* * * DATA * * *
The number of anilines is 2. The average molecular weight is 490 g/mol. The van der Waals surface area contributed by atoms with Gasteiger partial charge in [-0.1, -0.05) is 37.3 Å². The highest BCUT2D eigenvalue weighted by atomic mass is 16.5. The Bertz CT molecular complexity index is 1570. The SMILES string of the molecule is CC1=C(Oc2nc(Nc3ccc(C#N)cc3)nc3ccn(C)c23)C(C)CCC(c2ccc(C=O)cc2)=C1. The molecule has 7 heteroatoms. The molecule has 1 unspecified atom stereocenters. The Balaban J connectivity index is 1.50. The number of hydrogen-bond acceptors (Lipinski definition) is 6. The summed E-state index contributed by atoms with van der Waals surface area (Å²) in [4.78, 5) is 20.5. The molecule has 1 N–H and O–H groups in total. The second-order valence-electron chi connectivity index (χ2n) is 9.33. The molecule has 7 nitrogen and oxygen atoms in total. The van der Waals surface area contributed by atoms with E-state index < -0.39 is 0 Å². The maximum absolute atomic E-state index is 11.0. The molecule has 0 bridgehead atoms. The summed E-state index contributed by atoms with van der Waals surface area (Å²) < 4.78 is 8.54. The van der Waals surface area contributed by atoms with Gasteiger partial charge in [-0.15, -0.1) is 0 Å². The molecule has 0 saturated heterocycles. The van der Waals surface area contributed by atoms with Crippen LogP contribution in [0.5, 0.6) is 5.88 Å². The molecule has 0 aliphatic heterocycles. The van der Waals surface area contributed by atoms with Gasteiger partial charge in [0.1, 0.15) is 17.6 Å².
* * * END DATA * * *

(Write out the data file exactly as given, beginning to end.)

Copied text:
The number of anilines is 2. The average molecular weight is 490 g/mol. The van der Waals surface area contributed by atoms with Gasteiger partial charge in [-0.1, -0.05) is 37.3 Å². The highest BCUT2D eigenvalue weighted by atomic mass is 16.5. The Bertz CT molecular complexity index is 1570. The SMILES string of the molecule is CC1=C(Oc2nc(Nc3ccc(C#N)cc3)nc3ccn(C)c23)C(C)CCC(c2ccc(C=O)cc2)=C1. The molecule has 7 heteroatoms. The molecule has 1 unspecified atom stereocenters. The Balaban J connectivity index is 1.50. The number of hydrogen-bond acceptors (Lipinski definition) is 6. The summed E-state index contributed by atoms with van der Waals surface area (Å²) in [4.78, 5) is 20.5. The molecule has 1 N–H and O–H groups in total. The second-order valence-electron chi connectivity index (χ2n) is 9.33. The molecule has 7 nitrogen and oxygen atoms in total. The van der Waals surface area contributed by atoms with E-state index < -0.39 is 0 Å². The maximum absolute atomic E-state index is 11.0. The molecule has 0 bridgehead atoms. The summed E-state index contributed by atoms with van der Waals surface area (Å²) < 4.78 is 8.54. The van der Waals surface area contributed by atoms with Gasteiger partial charge in [-0.15, -0.1) is 0 Å². The molecule has 0 saturated heterocycles. The van der Waals surface area contributed by atoms with Crippen LogP contribution in [0.5, 0.6) is 5.88 Å². The molecule has 0 aliphatic heterocycles. The van der Waals surface area contributed by atoms with Gasteiger partial charge in [0.1, 0.15) is 17.6 Å².